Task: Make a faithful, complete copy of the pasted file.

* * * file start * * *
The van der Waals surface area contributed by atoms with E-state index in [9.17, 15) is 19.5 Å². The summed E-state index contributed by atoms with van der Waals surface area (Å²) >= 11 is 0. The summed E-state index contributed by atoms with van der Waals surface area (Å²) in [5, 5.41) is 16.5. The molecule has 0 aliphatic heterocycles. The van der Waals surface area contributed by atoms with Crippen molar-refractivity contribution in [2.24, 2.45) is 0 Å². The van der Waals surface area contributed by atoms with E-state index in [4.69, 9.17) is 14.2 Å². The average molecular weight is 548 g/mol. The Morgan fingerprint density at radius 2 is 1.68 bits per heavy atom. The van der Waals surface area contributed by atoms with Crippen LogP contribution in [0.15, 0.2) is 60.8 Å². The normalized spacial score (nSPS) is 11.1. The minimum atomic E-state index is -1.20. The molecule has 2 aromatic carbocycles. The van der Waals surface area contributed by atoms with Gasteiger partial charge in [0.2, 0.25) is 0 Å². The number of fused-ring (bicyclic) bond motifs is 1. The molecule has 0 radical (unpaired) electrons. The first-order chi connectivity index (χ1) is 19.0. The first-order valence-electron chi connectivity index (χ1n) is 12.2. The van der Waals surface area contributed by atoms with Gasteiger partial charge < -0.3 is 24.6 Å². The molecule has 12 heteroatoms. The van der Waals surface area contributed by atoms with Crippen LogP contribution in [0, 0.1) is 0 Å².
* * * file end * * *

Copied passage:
The van der Waals surface area contributed by atoms with E-state index in [9.17, 15) is 19.5 Å². The summed E-state index contributed by atoms with van der Waals surface area (Å²) >= 11 is 0. The summed E-state index contributed by atoms with van der Waals surface area (Å²) in [5, 5.41) is 16.5. The molecule has 0 aliphatic heterocycles. The van der Waals surface area contributed by atoms with Crippen molar-refractivity contribution in [2.24, 2.45) is 0 Å². The van der Waals surface area contributed by atoms with E-state index in [4.69, 9.17) is 14.2 Å². The average molecular weight is 548 g/mol. The Morgan fingerprint density at radius 2 is 1.68 bits per heavy atom. The van der Waals surface area contributed by atoms with Crippen LogP contribution in [0.15, 0.2) is 60.8 Å². The normalized spacial score (nSPS) is 11.1. The minimum atomic E-state index is -1.20. The molecule has 2 aromatic carbocycles. The van der Waals surface area contributed by atoms with Gasteiger partial charge in [0.2, 0.25) is 0 Å². The number of fused-ring (bicyclic) bond motifs is 1. The molecule has 0 radical (unpaired) electrons. The first-order chi connectivity index (χ1) is 19.0. The first-order valence-electron chi connectivity index (χ1n) is 12.2. The van der Waals surface area contributed by atoms with Gasteiger partial charge < -0.3 is 24.6 Å². The molecule has 12 heteroatoms. The van der Waals surface area contributed by atoms with Crippen LogP contribution in [0, 0.1) is 0 Å².